As you may have noted from other chapters, “the Baptist word” didn’t “stick” in my case, no matter how hell-bent Grandma was on ensuring that my soul was saved. However, what did stick with me were the day-to-day examples of genuine loyalty, gentle kindness, hard-headed perseverance, and the dedicated work ethic that both my grandma and my mother exhibited, easily, without effort. It was just who they were, naturally.
Being the sissy boy of the bunch, I was most often to be found in the kitchen with Mom and Grandma, or, if we were at Grandma’s house “in town” instead of on the farm, in her garden tending the flowers with her. In reality, although I lived a life surrounded primarily by men, it was these two wonderful women I identified with most. It was my mother and my grandmother who molded with their strong country hands my budding persona. I credit them with teaching me how to be me.
Both of my parents accepted who and what I was, and gave their approval. I believe my Grandma Rose might have, had she lived long enough to see my contented life, even though she was of a different time and culture. Regardless, the love I still feel for her, and the love I know she felt for me, could never have been diminished.
My father’s family lived in other parts of the country, and rarely visited. We can color them gone, out of the picture. But my mother’s family was local, and we were entwined in the way that rural, extended families are. We saw them often, all except for my mother’s brother, Uncle Glenn, who lived abroad and married a Bolivian woman. Uncle Glenn and Aunt Flora Linda, very exotic in mid-century Wyoming, visited each summer, bringing with them my beautiful cousin Carla Marie with her pure Latina complexion and gorgeous dark hair. I maintained an innocent and unspoken crush on Carla Marie throughout childhood, until puberty and hormones arrived and her crush was shoved aside by not-quite-so-innocent crushes I developed on various boys.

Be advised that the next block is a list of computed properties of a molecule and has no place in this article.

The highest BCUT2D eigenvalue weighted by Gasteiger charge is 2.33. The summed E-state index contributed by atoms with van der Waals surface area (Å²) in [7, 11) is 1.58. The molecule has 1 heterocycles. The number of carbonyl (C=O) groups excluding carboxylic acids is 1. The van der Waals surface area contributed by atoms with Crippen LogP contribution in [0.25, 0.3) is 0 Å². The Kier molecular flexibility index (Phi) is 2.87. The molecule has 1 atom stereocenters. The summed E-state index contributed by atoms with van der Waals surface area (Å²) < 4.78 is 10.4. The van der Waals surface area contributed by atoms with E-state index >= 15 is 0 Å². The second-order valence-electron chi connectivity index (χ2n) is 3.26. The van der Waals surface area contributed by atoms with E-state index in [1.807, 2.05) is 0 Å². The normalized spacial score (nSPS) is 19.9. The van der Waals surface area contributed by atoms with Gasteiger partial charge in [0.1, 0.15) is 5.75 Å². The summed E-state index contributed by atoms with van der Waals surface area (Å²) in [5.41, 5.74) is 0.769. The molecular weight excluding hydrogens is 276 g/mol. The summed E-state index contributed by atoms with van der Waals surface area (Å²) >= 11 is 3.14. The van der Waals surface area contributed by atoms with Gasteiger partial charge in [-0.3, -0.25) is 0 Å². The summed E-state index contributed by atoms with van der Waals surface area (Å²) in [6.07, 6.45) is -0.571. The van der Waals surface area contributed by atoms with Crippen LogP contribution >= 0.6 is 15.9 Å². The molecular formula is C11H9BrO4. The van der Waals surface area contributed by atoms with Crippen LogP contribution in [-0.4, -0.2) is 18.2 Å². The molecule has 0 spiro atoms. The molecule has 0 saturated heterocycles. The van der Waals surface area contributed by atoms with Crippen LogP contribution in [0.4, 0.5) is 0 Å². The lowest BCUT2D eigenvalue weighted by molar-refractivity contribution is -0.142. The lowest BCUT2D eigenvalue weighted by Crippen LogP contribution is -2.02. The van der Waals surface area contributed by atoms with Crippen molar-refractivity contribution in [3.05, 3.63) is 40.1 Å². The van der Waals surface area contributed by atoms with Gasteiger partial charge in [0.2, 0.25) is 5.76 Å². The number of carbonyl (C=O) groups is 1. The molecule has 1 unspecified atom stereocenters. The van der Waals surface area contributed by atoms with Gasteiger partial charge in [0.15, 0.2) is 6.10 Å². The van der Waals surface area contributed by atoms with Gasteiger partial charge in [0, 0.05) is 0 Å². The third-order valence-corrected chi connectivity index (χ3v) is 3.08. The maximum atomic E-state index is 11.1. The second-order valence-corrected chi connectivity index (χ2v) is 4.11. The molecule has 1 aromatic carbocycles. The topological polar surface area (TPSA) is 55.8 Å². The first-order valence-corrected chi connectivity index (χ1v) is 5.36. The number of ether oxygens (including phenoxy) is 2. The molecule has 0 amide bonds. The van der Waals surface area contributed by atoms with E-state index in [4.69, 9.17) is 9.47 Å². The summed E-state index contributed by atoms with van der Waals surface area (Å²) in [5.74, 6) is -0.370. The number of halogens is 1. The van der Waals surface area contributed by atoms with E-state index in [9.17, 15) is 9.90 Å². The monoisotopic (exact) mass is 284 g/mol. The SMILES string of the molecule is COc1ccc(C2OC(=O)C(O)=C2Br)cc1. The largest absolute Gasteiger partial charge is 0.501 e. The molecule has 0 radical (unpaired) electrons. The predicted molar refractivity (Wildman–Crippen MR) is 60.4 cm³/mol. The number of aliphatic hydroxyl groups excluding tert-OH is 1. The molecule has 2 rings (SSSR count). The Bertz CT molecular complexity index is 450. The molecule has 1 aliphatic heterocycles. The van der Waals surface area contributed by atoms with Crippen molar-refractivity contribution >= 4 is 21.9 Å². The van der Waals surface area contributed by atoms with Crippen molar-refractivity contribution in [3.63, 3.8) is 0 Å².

To this day I believe it is a direct result of Carla Marie’s early influence that I have such a weakness for Latin men.
In the small town environment of my childhood, where all kinds of social ties were easily maintained, I took for granted the concept of “family” connections. But Grandma Rose kept note of the jumble of intermingling, of marriages and births and deaths, and could connect the dots and prove to me that I was related by blood or marriage to just about anyone in our tiny community. Grandma Rose knew the value of family. She remembered who begat who and who married who and who was whose third cousin twice removed.